It was awesome. I swam some well and so independently, the two volunteers had plenty of time to talk to each other about things like SATs and what college they want to go to. Oh, man, I am old.

I did two and a half pool lengths on my own. In the middle of length 3, the teacher was hollering something to us and I thought we were stopping there so I stopped swimming. But we weren't stopping there, and actually I caught the volunteer off-guard and went under for a second. Surprisingly, it went well. I took a quick breath before going under and then held my breath.

After that I did more swimming with the fat suit using my legs. I also walked up and down the pool, but that was hard because of the suit. It tended to ride up on me when I wasn't floating.

We even took it off and I swam on my own for a length or two. Pretty awesome.

Finally, I was blowing bubbles in the water and to make that more interesting my teacher had one of the volunteers and I lock forearms and then he walked backward down the pool, pulling me off my feet, so I was floating and felt like I was really swimming on my belly. He stopped every five seconds so I came up for air. That was fun.

But then the teacher got a bigger volunteer to give me a bigger challenge. The teacher told me to kick, too, and I just lost it. We stopped and started again and he said "ready?" I said "OK" but left my mouth open, got a major mouthful of water and then we decided to call it a day.

It was a good lesson and I almost didn't go because Mom and Dad had gone out and my sister was real busy. But she sucked it up and took me. She even came to pick me up after I said "shit" and "ass" in front of her son.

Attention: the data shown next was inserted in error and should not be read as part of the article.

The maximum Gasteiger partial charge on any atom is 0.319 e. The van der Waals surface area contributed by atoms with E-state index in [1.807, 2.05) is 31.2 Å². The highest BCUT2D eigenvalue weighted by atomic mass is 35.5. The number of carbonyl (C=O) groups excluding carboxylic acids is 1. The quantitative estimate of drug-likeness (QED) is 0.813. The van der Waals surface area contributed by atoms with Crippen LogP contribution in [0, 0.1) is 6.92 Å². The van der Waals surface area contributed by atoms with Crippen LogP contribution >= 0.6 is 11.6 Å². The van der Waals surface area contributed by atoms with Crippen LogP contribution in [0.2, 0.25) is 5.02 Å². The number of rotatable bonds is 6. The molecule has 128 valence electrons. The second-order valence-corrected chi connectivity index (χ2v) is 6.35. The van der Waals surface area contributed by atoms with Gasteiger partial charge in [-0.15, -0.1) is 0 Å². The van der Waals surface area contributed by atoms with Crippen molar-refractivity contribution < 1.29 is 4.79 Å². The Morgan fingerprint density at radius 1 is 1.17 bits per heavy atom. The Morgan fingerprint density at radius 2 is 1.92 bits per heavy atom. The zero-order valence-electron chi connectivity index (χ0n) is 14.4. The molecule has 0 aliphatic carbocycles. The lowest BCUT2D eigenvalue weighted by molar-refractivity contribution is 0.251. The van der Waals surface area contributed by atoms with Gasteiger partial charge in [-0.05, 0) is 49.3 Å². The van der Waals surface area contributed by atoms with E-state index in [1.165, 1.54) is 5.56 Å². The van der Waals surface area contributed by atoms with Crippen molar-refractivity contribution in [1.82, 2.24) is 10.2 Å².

Wednesday, November 18, 2009

Why is Neighborhood Watch stalking me?

I am working late this week and next, so I just got back from my walk around the block with Claren. While out, I was stalked by a white car with a magnet on the side that said Neighborhood Watch.

OK, "stalked" may be too strong, but they drove past me really slowly twice, and I have lived here off and one for most of my life but have never seen a Neighborhood Watch patrol car.

I was on the sidewalk letting Claren the Wonder Dog relieve herself the first time they drove past, and part of me thinks they just drove by again to make sure I picked up after her.

This would be a horrible abuse of power if true, but I can't really figure out why else they drove past us slowly again.

I mean if they were worried I was a burglar, they are kind of morons. How many burglars have red flashing lights on several parts of their bodies? Let alone the wheelchair.

Actually, if they thought a wheelchair user was a burglar, it would show a remarkable lack of stereotyping, so maybe I should praise them for that.

Nah, they were just morons.

Monday, November 16, 2009

Doomed to repeat myself

I have to put cream on my hands and face to keep them at a dry consistency. If I forget they become like rice paper.

The other night I turned off my light, took off my glasses, then put Aquaphor on the backs of both hands. I put the dispenser back on the shelf and knocked off my glasses, which fell down the crack between the bed and the wall.

There I was hunting for my glasses with the cream precariously clinging on my hands. I could not wipe it in because then I'd be unable to turn on or off lights or anything else.

This predicament seems unique. Unfortunately, what follows is something I wrote years ago (when I was still walking a little):

So I go to bed a few nights ago. I have to use too many creams on various parts of my body, and the last one is hand cream. So I spurt some cream into my left hand, take off my glasses and turn off my light. I am getting ready to rub in the lotion, but I hear water dripping. I try to ignore it, but finally I decide I better see if I left my faucet on. So I turn on my light, put on my glasses and close my hand into a fist so the lotion doesn’t get everywhere. I don’t rub it in because then I could not turn off my light again or do many things with slick hands.